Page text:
On the first night of Chanuka, Reb Asher and Nachman placed the menora by the doorpost of their barrack and prepared a cotton wick. The other prisoners watched curiously as the two men commenced this "dangerous" act. Reb Asher recited the three blessings over the lighting of the menora, and lit the wick with tears of joy and gratitude.

They continued to light the menora in this way until the fifth night of Chanuka. Just as Reb Asher and Nachman had lit the menora, an armed guard appeared at the entrance of the barracks, announcing roll call. The prisoners were stunned. Roll call had never been announced at that hour before! The other prisoners told Reb Asher and Nachman that someone must have reported them, which would explain the unusual roll call. They advised the two men to hide their menora in the snow, before the officer arrived. They refused to bury the menora.

When the officer entered the barrack, everyone stood still, anticipating the worst. After the officer finished counting the prisoners, he noticed the menora.

He stared at it for a moment, and then he asked Reb Asher, "Five?" "Five," replied Reb Asher, confused. The officer nodded his head, and without another word, turned and left the barracks. The prisoners were shocked. They were all wondering the same things: Who was the officer? Why did he come to them at such an unusual hour and ask about the candles?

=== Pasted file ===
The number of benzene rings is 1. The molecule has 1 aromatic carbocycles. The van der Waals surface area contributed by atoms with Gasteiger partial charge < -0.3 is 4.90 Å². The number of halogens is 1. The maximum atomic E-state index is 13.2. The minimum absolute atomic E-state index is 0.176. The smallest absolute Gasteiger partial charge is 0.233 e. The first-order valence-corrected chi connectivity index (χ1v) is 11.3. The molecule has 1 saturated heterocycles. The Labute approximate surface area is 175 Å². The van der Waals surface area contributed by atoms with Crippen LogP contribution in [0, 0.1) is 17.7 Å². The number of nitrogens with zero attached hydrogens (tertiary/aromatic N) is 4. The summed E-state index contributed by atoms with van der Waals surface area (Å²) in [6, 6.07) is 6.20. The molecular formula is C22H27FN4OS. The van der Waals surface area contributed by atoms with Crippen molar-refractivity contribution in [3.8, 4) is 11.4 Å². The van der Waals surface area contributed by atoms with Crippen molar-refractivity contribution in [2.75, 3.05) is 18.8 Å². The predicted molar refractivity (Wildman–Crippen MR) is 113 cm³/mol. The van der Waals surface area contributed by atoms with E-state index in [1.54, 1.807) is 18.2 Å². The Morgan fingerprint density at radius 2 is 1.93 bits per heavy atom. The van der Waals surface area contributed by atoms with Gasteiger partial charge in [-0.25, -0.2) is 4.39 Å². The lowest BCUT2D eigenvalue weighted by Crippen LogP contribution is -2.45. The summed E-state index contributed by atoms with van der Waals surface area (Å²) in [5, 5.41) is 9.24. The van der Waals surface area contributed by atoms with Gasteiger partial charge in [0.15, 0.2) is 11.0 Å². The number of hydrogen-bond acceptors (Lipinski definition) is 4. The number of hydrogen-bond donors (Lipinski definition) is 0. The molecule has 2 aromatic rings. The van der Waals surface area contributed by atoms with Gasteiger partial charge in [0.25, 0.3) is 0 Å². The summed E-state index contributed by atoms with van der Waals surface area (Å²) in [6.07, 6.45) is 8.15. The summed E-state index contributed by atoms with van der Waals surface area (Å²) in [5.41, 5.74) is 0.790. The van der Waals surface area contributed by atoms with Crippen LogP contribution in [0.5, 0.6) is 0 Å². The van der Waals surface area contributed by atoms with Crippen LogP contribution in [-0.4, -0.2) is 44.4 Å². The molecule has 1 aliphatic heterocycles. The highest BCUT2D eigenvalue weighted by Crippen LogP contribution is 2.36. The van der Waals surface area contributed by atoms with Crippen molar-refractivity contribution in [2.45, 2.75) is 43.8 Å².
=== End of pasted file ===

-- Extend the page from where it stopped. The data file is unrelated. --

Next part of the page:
Reb Asher was sure that the "officer" was none other than the Prophet Elijah.


Moshiach Matters

As is widely known, in future times, Jewish law will follow the view of the school of Shammai. The question thus arises: If Moshiach arrives on the eve of Chanuka, will this reversal in legal rulings take effect immediately, so that on the first evening of the festival we will kindle eight lights?

(The Rebbe, on the eve of Chanuka, 5750-1989)